Although garlanded with serious accolades worldwide, Tsutsui is best known in the mainstream for his early Young Adult book Toki o Kakeru Shōjo ["The Girl Who Leapt Through Time"] (1965 Chū-3 Course, 1966 Kō-1 Course; fixup 1967), serialized in two magazines for middle- and high-school students, later adapted into several films, television serials, Manga and an award-winning Anime (see Toki o Kakeru Shōjo). Almost as influential is his Nanase trilogy of Telepathy stories beginning with Kazoku Hakkei (1970-1971 Shōsetsu Shinchō; 1972 trans Adam Kabat as Portraits of Eight Families 1989), in which a psychic housemaid is an unwilling witness to the true feelings behind the genteel exchanges between her employers. In the picaresque sequel Nanase Futatabi (1975), Nanase meets others with variant forms of ESP. The final volume, Oedipus no Koibito (1977), returns Nanase to the workplace in administration at an elite school, where her eavesdropping on others' true thoughts is represented in both text and images on facing pages. Similar experiments recur in other Tsutsui works, including Kyojin-tachi ["Virtual Men"] (1981), in which several pages are left blank when the narrator loses consciousness. He also wormed his way into a new field by writing the stage play Star (1976), which won the Media Seiun Award for Tsuneari Fukuda in 1977.

Tsutsui's work since the 1980s reflects an increasing interest in metafiction (see Fabulation), particularly the Oulipo movement and the works of John Barth and Jorge Luis Borges. Zanzō ni Kuchibeni o ["Lipstick on an After-Image"] (1989) dropped specific characters in the Japanese syllabary from certain chapters, leading to a highly experimental lipogrammatic novel in which the words were literally falling off the page. Appreciating the reluctance of readers to engage with such a game of language, the publisher Chūō Kōron-sha initially offered it for sale with a money-back guarantee. Asa no Gaspard ["Gaspard in the Morning"] (1992), the story of an individual immersed in a Massively Multiplayer Online Game, first appeared as a daily serial sponsored by the Asahi Net bulletin board, in which Tsutsui continually solicited reader feedback to steer plot and characterization.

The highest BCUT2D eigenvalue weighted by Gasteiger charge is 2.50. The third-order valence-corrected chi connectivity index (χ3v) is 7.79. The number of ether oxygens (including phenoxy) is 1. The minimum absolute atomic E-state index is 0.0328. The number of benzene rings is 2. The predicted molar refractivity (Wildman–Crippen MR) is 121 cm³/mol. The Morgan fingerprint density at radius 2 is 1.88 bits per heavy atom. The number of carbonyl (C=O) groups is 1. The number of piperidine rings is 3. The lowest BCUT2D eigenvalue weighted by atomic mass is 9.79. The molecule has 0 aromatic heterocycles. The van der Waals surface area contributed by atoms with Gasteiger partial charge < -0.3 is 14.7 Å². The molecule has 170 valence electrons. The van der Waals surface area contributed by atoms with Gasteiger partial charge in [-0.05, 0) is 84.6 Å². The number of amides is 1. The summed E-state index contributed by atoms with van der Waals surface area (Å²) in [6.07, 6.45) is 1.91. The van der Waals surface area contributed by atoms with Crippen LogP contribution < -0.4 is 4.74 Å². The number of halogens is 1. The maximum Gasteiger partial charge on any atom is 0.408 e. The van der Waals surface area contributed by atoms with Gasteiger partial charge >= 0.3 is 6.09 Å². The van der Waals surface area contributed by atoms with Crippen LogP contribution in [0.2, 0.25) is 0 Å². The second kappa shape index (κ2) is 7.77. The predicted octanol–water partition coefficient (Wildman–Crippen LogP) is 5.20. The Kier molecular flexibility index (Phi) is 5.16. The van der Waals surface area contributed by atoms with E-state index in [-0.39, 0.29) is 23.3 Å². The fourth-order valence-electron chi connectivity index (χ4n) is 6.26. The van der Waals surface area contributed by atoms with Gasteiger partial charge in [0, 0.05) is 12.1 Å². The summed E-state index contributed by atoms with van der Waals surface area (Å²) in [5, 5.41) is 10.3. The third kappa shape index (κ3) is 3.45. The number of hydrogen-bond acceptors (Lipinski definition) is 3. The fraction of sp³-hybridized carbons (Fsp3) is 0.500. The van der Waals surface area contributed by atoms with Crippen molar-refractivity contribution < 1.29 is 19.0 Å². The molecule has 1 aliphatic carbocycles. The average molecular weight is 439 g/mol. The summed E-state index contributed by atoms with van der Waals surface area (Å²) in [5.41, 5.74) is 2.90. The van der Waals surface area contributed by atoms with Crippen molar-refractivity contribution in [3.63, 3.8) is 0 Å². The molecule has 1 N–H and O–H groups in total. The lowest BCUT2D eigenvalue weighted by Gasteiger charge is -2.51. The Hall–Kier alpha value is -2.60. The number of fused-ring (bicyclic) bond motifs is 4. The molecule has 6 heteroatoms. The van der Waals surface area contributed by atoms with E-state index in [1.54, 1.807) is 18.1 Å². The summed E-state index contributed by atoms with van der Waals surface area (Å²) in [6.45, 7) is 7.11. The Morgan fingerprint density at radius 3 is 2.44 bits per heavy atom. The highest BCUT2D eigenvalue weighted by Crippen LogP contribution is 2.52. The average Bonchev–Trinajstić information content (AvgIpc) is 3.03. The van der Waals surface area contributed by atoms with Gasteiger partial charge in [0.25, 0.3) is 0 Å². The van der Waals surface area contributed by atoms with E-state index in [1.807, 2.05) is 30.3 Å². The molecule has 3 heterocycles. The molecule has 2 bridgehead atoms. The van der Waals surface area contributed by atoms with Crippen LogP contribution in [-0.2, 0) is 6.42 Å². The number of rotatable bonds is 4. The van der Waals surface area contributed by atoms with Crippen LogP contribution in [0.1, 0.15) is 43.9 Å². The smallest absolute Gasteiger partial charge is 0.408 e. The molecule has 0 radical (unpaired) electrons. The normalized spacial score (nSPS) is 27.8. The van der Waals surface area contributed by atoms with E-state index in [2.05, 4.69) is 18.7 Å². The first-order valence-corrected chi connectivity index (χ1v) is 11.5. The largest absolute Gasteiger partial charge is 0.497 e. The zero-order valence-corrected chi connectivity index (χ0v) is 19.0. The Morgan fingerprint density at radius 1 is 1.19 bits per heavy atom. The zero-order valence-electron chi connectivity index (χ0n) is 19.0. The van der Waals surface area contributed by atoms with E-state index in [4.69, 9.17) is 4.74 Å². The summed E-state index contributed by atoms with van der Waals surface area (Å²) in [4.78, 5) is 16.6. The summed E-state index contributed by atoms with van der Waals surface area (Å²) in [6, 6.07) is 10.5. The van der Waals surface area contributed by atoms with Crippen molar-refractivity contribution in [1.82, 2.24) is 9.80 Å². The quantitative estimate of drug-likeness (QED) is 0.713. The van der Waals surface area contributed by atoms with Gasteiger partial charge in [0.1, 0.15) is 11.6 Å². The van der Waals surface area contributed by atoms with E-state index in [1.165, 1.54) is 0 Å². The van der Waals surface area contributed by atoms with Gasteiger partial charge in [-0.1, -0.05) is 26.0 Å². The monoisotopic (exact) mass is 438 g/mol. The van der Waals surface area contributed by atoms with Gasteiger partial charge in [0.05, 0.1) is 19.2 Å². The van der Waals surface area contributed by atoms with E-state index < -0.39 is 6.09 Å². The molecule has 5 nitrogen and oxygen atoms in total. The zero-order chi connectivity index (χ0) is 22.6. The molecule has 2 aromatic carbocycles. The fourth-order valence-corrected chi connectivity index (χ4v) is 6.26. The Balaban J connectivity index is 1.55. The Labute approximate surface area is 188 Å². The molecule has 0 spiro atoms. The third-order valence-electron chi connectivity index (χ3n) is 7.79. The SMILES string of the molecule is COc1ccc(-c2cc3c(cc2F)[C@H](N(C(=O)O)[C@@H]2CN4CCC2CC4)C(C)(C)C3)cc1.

Tsutsui has courted controversy throughout his career, with a crusade against political correctness that has occasionally led to accusations of misogyny, racism and intolerance. He embarked on a self-imposed authorial strike from 1993-1996, after his story "Muteki Keisatsu" ["Unmanned Police"] (coll Nigiyaka-na Mirai 1968) was dropped from a Kadokawa anthology for schools on the grounds of an unacceptable treatment of epilepsy. The incident was recounted in Tsutsui's collection of essays and diary entries Warai-inu-rō no Chōbō ["View from the House of the Laughing Dog"] (anth 1994), and in Nuiko Satō's book-length study Nanika Okashii: Tsutsui Yasutaka 'Mujin Keisatsu' Kadokawa Kyōkasho Tenkan Sabetsu Mondai ["Something Weird: Yasutaka Tsutsui's 'Unmanned Police' and the Kadokawa Textbook Epilepsy Discrimination Problem"] (1995). However, during his well publicized absence from print, he was intensely active in digital media, publishing his first "digital book" Tsutsui Yasutaka Yonsenji Gekijō ["Yasutaka Tsutsui's 4000-character Theatre"] (1994 ebook) for the Japanese PC-9800 system. A selection of short stories, the work took its name from the number of Japanese characters per piece: 4000 continuous characters would fill roughly five pages in a B-format paperback. He also appeared in a television commercial for Macintosh Computers (1995), and was instrumental in the setting up of the e-book server Japan Literature Net (JALInet).